Next he reaches an area where dwell famous warriors who have fallen in battle, and he sees many Trojans, who crowd around him. The Greeks draw back in fear. The shade of Deiphobus, the son of Priam who married Helen after Paris was killed, appears, full of wounds. Aeneas asks what happened to him, and he tells how Helen betrayed him to Menelaus when Troy was sacked. Deiphobus wants to know Aeneas's story, but the Sibyl warns him that their time is running out. Calling Aeneas the glory of the Trojans, Deiphobus bids him go on and experience better fates.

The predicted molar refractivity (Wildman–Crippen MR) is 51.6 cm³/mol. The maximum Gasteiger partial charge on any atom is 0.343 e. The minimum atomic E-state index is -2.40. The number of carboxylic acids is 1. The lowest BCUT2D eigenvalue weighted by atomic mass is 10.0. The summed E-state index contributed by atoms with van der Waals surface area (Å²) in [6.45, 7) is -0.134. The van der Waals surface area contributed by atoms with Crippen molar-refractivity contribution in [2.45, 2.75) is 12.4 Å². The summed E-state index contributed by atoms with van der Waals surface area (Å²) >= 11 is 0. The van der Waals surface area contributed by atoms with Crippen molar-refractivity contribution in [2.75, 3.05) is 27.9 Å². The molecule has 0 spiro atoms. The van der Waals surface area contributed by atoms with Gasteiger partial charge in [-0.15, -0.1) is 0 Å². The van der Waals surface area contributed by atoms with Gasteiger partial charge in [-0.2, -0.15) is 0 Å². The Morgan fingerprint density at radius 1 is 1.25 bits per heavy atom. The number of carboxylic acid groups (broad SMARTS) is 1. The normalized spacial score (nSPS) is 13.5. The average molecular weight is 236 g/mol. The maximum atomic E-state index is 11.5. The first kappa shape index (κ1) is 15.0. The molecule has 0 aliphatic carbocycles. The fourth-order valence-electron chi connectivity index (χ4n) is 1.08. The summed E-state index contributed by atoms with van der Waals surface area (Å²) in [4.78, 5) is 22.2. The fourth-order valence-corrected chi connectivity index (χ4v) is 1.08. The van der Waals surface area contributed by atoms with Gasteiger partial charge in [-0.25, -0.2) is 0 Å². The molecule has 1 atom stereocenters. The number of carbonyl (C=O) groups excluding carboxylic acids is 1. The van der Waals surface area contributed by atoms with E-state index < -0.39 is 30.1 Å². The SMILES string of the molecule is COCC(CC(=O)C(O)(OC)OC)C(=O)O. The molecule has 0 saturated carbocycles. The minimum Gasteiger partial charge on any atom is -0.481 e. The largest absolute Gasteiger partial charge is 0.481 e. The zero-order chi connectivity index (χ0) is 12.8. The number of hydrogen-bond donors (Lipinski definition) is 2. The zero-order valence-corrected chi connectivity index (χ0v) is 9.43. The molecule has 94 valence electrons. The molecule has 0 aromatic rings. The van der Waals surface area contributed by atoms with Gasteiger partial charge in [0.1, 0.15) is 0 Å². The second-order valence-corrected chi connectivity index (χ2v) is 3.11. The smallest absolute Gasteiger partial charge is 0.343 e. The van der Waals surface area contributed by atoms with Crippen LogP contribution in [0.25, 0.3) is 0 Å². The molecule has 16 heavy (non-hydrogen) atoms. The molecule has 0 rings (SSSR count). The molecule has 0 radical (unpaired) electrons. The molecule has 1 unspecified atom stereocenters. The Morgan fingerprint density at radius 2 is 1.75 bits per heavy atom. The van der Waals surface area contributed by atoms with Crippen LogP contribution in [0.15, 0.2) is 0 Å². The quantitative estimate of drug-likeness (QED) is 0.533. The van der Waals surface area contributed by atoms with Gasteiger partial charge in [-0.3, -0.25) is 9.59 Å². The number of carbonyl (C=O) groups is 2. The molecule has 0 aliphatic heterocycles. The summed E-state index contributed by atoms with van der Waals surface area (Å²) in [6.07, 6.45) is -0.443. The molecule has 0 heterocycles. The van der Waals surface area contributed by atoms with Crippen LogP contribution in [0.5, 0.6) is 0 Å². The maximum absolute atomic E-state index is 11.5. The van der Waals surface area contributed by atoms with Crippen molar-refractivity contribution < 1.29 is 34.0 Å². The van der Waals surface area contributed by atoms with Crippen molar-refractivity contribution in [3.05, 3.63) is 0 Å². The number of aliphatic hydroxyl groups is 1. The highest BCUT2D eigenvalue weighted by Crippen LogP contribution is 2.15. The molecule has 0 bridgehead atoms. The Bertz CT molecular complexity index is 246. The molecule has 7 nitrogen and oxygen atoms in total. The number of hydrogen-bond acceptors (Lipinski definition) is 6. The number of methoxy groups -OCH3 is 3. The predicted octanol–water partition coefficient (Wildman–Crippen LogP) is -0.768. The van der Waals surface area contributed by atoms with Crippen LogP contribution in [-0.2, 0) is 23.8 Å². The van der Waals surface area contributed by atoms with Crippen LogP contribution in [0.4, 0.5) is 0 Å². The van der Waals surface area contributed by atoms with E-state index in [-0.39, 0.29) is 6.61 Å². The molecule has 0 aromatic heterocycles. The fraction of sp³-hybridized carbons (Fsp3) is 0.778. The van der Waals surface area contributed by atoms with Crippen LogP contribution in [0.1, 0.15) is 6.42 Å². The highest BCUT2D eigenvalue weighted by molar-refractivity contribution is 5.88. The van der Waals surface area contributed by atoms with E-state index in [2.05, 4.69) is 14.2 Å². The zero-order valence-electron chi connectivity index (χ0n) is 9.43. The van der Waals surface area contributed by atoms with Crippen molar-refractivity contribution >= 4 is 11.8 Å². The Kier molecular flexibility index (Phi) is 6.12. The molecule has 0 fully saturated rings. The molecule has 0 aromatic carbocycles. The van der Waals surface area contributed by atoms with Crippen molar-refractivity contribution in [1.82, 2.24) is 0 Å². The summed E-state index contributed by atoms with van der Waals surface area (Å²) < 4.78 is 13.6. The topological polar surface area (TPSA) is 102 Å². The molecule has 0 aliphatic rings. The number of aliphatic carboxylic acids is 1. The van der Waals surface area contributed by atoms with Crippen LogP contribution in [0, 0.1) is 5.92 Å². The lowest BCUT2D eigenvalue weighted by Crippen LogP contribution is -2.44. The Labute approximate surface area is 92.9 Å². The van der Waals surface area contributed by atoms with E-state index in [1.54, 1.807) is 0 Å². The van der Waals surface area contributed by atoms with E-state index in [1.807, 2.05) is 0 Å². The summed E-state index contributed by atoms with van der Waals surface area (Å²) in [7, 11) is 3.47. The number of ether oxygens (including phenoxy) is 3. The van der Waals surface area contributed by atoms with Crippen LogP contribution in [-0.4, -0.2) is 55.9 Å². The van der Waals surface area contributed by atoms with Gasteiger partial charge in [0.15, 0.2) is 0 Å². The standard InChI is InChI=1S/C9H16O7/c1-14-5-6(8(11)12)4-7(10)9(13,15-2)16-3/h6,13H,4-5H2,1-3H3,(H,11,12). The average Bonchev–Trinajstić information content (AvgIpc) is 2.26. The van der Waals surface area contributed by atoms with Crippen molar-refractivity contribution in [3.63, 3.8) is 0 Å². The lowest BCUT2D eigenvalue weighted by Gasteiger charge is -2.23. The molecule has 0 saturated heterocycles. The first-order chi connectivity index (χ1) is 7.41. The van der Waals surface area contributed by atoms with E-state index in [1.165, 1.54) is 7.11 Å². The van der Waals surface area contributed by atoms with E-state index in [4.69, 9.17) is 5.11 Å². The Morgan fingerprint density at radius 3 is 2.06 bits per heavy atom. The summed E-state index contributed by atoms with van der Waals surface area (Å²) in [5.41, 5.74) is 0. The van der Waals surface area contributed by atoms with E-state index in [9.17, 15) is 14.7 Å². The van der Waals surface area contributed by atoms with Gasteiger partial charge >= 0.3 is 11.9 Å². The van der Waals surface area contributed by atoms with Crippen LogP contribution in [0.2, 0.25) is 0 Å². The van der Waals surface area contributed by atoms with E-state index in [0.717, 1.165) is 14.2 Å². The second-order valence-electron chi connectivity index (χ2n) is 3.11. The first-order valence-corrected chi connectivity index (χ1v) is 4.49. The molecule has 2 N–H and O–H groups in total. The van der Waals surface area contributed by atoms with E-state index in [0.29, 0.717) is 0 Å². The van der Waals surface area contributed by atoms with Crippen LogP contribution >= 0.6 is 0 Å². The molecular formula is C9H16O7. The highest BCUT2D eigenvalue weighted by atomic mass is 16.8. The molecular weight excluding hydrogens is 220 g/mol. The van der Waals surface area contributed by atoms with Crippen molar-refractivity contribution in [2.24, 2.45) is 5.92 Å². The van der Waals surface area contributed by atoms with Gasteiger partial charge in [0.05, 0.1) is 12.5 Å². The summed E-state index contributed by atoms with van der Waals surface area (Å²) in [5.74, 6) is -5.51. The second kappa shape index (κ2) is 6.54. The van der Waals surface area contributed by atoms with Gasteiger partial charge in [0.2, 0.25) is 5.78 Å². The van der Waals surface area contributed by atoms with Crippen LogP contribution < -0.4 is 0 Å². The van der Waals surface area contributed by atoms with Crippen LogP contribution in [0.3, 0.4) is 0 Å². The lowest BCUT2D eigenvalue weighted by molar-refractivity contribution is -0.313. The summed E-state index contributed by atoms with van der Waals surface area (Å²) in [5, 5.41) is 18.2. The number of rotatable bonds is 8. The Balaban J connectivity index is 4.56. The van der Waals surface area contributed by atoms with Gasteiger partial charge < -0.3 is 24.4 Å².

Aeneas and the Sibyl come to the gates of Tartarus and see the Fury guarding it and hear the lamentations within. The Sibyl explains that here those who committed crimes and did not atone for them are punished. She names famous criminals from mythology, and also speaks of those who turned against their kin, hoarded their treasure, committed adultery, and so on. Then they come to the gates of the palace of Pluto and Persephone and lay the golden bough there, and thence to the Elysian Fields, a place of light and happiness. There the greatest and best warriors enjoy what they loved on earth, and there those rejoice who suffered for their homelands, served well as priests, were pious poets, or in other ways made human life better. Finally they come to the place where Anchises sits, contemplating the souls of those who are going to be reborn as his descendants.